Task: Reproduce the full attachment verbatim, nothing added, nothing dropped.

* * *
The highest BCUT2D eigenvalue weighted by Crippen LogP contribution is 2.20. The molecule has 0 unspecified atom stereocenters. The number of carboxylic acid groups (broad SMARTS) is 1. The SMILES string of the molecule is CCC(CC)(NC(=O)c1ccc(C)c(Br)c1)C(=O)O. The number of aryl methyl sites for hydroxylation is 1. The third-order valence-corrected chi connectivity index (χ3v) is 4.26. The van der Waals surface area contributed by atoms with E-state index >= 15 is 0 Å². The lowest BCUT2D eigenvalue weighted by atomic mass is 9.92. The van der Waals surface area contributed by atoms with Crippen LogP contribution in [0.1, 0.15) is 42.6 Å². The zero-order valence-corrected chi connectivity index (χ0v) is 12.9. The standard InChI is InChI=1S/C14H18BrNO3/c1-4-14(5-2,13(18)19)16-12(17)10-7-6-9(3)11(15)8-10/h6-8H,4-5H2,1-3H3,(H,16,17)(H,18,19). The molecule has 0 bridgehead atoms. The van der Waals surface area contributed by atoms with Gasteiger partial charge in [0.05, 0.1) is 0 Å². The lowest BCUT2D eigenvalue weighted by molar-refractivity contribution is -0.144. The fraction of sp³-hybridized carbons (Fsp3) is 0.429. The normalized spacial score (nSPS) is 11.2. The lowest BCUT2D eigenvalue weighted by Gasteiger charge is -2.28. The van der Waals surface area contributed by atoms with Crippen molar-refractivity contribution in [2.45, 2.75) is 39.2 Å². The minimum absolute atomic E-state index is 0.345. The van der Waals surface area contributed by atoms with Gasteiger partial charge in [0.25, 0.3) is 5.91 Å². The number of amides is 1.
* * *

The highest BCUT2D eigenvalue weighted by Crippen LogP contribution is 2.20. The molecule has 0 unspecified atom stereocenters. The number of carboxylic acid groups (broad SMARTS) is 1. The SMILES string of the molecule is CCC(CC)(NC(=O)c1ccc(C)c(Br)c1)C(=O)O. The number of aryl methyl sites for hydroxylation is 1. The third-order valence-corrected chi connectivity index (χ3v) is 4.26. The van der Waals surface area contributed by atoms with E-state index >= 15 is 0 Å². The lowest BCUT2D eigenvalue weighted by atomic mass is 9.92. The van der Waals surface area contributed by atoms with Crippen LogP contribution in [0.1, 0.15) is 42.6 Å². The zero-order valence-corrected chi connectivity index (χ0v) is 12.9. The standard InChI is InChI=1S/C14H18BrNO3/c1-4-14(5-2,13(18)19)16-12(17)10-7-6-9(3)11(15)8-10/h6-8H,4-5H2,1-3H3,(H,16,17)(H,18,19). The molecule has 0 bridgehead atoms. The van der Waals surface area contributed by atoms with Gasteiger partial charge in [0.05, 0.1) is 0 Å². The lowest BCUT2D eigenvalue weighted by molar-refractivity contribution is -0.144. The fraction of sp³-hybridized carbons (Fsp3) is 0.429. The normalized spacial score (nSPS) is 11.2. The lowest BCUT2D eigenvalue weighted by Gasteiger charge is -2.28. The van der Waals surface area contributed by atoms with Crippen molar-refractivity contribution in [2.45, 2.75) is 39.2 Å². The minimum absolute atomic E-state index is 0.345. The van der Waals surface area contributed by atoms with Gasteiger partial charge in [0.25, 0.3) is 5.91 Å². The number of amides is 1.